Almost all of us claim we admire it. To a few of us, it's a deal-breaker. If you aren't honest with me - brutally honest - painfully honest - even if it isn't what you think I want to hear (and may well be!), if I catch you in a lie, it's the deal-breaker.
John at Left in Aboite recently posted about the "demerit" system for men when dealing with the women in their lives. A humorous example of the differences between men and women, but one sticks out - the ominous "Does this make me look fat?" question.
Being fat, I never bother to ask this question. I'd get the answer that Randy gives "What doesn't, Dear?" Randy's not known for his tact. That aside, I also have two eyes of my own and am able to tell that yes, in fact, I do look like a pregnant hippo in those jeans. If I do ever ask something like that, however, I'd really rather know the truth than to hear that I look fine and then look in the mirror and see something unfortunate.
Brutal honesty also means that sometimes we have to look at our own "Truths" and re-examine them in the light of other people's "Truths". One example that comes off the top of my head is that someone I respect told me that I need to work on something in my life. "No shit, Sherlock" was my initial non-verbal reaction, but my inner core said "Why? No. I don't think so"
The thing is, I've been hearing this same thing from a lot of people for a long time - but every time I have "reasons" why I can't or shouldn't or don't want to. Over the last month I've been giving some thought to that, and decided this time to do a bit of work on that very thing. And interestingly enough, it's made some changes.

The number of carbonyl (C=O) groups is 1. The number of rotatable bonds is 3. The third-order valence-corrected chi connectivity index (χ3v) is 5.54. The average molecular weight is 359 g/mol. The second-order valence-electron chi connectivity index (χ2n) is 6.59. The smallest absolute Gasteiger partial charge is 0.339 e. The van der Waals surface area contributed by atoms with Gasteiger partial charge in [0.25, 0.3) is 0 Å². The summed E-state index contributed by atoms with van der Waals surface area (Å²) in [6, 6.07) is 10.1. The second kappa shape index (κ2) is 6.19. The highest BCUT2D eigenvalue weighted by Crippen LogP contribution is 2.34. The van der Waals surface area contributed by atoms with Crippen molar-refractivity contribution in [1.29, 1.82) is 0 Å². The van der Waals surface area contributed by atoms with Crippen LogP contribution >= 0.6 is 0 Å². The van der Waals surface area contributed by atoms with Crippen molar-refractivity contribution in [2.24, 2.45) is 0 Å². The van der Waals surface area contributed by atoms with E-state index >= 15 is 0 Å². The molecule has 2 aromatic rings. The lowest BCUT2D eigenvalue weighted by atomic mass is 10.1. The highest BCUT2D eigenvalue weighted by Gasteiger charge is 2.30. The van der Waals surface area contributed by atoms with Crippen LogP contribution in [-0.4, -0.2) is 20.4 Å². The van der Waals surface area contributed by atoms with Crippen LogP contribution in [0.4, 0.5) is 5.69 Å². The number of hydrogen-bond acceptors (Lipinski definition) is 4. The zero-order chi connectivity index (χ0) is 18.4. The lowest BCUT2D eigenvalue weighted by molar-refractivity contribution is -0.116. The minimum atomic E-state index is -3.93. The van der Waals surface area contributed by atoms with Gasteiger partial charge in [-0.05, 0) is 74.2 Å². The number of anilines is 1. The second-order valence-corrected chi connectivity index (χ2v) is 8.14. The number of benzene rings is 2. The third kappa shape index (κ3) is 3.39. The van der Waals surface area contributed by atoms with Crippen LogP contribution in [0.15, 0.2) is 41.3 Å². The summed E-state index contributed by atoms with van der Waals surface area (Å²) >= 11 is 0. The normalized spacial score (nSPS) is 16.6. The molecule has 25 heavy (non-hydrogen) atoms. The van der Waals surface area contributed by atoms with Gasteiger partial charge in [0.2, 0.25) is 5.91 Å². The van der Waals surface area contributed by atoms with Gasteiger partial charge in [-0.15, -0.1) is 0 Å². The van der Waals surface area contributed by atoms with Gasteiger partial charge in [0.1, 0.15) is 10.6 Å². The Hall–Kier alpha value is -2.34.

Oh, not sweeping, monumental changes. Small ones, like smiling when I come down the stairs into the livingroom and see what I've done, or feeling proud of an accomplishment that I'd otherwise just shrug off as "routine". Taking pride in my accomplishments again instead of riding myself for what I've not accomplished has actually added to my strength, stamina and all-around energy, which has allowed me to increase the amount accomplished - which is the diametric opposite of the vicious circle that I'd allowed myself to spiral down. (Mixing metaphors is not something I'm all that worried about overcoming just this week...)
So yes, I should listen when I get "honest truth" from those I trust. Why would I trust someone if I think they would give me poor advice? Sometimes the glass actually IS half full.
Naturally once I've caught someone lying, however, I can't trust them anymore. Especially if I catch it out several times running. Yes, Conservatives, this means you!
I wonder what the world would be like if everyone gave some honest effort toward listening - and applying suggestions - when given honest (constructive) criticism? Not just taking what every Fred, Norm and Phil say as gospel, but listening to friends and family and that tiny little voice inside us?
642 days <-Note! Updated and corrected. Folks, we have 20 LESS days of misery than I previously thought. Not quite time to REJOICE - but 20 days sooner!